The parent company of Ashley Madison, a matchmaking website for cheating spouses, says it was hacked and that the personal information of some of its users was posted online.
In addition, the person or persons behind the attack are threatening to release all of the site’s personal information — including its members’ sexual fantasies and financial information — if the company doesn’t take Ashley Madison offline, according to a prominent security blog.
Toronto-based Avid Life Media Inc. says it has had the hackers’ posts — which included snippets of personal information — taken down and has hired a technology security firm. The company and law enforcement agencies are investigating.
The breach was first reported late Sunday by Brian Krebs of KrebsonSecurity, a website that focuses on cybersecurity. Ashley Madison, whose slogan is “Life is short. Have an affair,” purports to have 37 million members.
The hacking follows the May breach of the dating website Adult FriendFinder, which involved the theft of names, email addresses and information about the sexual orientation or habits of up to 4 million of that site’s members.
According to Krebs, the hacker or hackers, in the Ashley Madison breach identified as “The Impact Team,” posted large caches of data from the Ashley Madison site, claiming to have compromised user databases, financial records and other information.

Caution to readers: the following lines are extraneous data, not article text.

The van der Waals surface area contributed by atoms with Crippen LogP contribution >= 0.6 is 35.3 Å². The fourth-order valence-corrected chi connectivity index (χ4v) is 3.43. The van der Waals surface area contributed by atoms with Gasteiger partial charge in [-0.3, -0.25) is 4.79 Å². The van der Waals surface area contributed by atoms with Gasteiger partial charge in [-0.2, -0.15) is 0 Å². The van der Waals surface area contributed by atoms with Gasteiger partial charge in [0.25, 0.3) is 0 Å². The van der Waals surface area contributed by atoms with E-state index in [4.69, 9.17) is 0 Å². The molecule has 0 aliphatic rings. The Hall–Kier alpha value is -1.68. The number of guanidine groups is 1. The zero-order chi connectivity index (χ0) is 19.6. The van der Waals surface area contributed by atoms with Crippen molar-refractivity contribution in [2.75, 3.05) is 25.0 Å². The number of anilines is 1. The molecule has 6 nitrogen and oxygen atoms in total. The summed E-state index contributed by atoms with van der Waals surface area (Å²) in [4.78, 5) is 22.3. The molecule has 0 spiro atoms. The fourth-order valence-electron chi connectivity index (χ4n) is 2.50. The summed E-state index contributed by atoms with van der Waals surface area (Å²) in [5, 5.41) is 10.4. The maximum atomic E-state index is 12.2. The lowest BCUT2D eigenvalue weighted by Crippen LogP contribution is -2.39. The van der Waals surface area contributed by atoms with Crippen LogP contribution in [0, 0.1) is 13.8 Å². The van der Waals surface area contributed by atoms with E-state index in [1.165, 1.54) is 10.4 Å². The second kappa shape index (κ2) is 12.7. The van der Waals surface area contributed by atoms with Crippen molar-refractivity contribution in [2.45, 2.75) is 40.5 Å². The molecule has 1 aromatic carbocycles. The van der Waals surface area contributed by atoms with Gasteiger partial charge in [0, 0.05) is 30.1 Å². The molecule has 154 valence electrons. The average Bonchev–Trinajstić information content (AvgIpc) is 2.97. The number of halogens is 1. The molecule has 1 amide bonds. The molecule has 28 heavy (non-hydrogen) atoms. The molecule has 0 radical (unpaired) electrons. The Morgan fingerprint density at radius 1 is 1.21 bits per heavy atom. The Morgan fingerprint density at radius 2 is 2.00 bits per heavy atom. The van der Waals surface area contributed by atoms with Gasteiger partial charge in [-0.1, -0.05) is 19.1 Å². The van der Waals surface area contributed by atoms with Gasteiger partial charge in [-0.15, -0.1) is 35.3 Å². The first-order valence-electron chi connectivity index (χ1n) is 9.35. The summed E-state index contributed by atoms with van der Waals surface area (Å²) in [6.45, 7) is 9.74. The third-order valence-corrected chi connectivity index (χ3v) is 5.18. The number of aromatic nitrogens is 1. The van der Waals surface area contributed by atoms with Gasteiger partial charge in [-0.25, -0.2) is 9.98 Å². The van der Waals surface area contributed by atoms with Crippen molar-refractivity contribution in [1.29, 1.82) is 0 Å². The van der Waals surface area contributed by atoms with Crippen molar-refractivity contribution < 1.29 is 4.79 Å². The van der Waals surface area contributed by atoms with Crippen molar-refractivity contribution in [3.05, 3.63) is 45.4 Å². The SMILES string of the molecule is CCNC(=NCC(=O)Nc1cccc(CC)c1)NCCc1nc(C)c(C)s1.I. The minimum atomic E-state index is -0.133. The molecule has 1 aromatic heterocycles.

Besides random personal data from members, the hackers also posted maps of the company’s internal servers, employee network account information, company bank account data and salary information, Krebs says.
The hacker or hackers also posted a manifesto alongside the data, accusing Avid Life Media of lying to its customers about a $19 service that would scrub all of their personal information from its data bases, saying that the data doesn’t actually go away,” Krebs says.
The hackers say that if Avid Life does not take its Ashley Madison and Established Men sites offline, it will release all of the company’s information — including customer records, nude photos, sexual desires, online conversations, matching credit card transactions, real names and addresses, along with employee documents and emails — according to a screen capture of the hackers’ manifesto posted by Krebs.